In the latest adventure in what is "fast becoming one of the genre's best historical-mystery series" (Booklist), roughhewn private enquiry agent Cyrus Barker and his assistant Thomas Llewelyn must track down London's first serial killer.
When Barker and Llewelyn are hired to find a girl from the upper classes who has gone missing in the East End, they assume her kidnapping is the work of white slavers. But when they discover five girls have been murdered in Bethnal Green, taunting letters begin to arrive in Craig's Court from a killer calling himself Mr. Miacca.
Barker fears that Miacca might be part of the Hellfire Club, a group of powerful, hedonistic aristocrats performing Satanic rituals. He must track the fiend to his hideout, while Llewelyn confronts the man who put him in prison.
Dodging muckrakers, navigating the murky Thames under cover of darkness, and infiltrating London's most powerful secret society, The Hellfire Conspiracy is another wild ride that "brings to life a London roiling with secret leagues, deadly organizations, and hidden clubs" (Ron Bernas, Detroit Free Press).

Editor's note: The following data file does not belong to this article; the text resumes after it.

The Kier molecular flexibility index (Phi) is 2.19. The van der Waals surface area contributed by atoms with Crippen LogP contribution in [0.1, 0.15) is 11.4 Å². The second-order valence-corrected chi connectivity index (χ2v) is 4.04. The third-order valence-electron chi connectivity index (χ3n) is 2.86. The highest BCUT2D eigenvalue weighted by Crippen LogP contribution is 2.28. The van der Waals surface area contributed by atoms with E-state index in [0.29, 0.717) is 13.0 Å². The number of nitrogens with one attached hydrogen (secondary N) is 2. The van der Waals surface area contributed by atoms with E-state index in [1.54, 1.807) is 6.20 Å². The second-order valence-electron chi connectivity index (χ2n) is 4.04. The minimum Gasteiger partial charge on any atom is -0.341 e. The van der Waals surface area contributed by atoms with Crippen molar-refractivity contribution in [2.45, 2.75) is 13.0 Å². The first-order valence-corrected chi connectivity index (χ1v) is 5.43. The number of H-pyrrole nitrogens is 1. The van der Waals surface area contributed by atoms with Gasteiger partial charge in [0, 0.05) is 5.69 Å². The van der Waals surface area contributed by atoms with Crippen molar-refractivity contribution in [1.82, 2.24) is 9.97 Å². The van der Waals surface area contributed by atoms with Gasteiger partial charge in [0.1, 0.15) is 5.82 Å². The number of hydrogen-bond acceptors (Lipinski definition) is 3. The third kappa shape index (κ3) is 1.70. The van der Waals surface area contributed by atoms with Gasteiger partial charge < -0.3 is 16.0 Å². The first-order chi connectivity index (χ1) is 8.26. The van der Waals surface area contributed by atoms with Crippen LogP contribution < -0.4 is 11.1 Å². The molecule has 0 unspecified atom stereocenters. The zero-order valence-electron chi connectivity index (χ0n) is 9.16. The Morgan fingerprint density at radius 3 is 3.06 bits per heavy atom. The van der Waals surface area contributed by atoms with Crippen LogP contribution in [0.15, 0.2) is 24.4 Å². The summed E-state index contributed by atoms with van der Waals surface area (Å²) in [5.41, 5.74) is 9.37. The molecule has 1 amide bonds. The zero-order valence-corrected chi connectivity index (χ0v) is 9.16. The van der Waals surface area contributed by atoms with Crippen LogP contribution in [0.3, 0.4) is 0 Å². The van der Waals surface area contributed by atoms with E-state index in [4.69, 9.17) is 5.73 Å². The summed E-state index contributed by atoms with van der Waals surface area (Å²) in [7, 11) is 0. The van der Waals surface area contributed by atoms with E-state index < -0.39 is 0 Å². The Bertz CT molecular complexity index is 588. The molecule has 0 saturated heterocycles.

At the start of Thomas's well-crafted fourth Barker and Llewelyn mystery to feature a London detective duo clearly modeled on Sherlock Holmes and Dr. Watson (after 2006's The Limehouse Text), a distraught guardsman, Major DeVere, consults Cyrus Barker, a smugly intellectual private enquiry agent, and his young apprentice, ex-con Thomas Llewelyn. The major's 12-year-old daughter has disappeared, and DeVere fears she has fallen victim to white slavers, though the sleuths suspect a serial killer may be at work. The plot thickens when Barker receives a taunting letter in rhyme signed Mr. Miacca, a child-eating bogeyman from a bedtime story. Scotland Yard hampers the investigation in a possible coverup of some upper-class depravities. The taut plotting, interesting variations on familiar themes and incorporation of some of the political issues of the day elevate the series above most pastiches, though veteran mystery readers won't be too surprised at the killer's identity.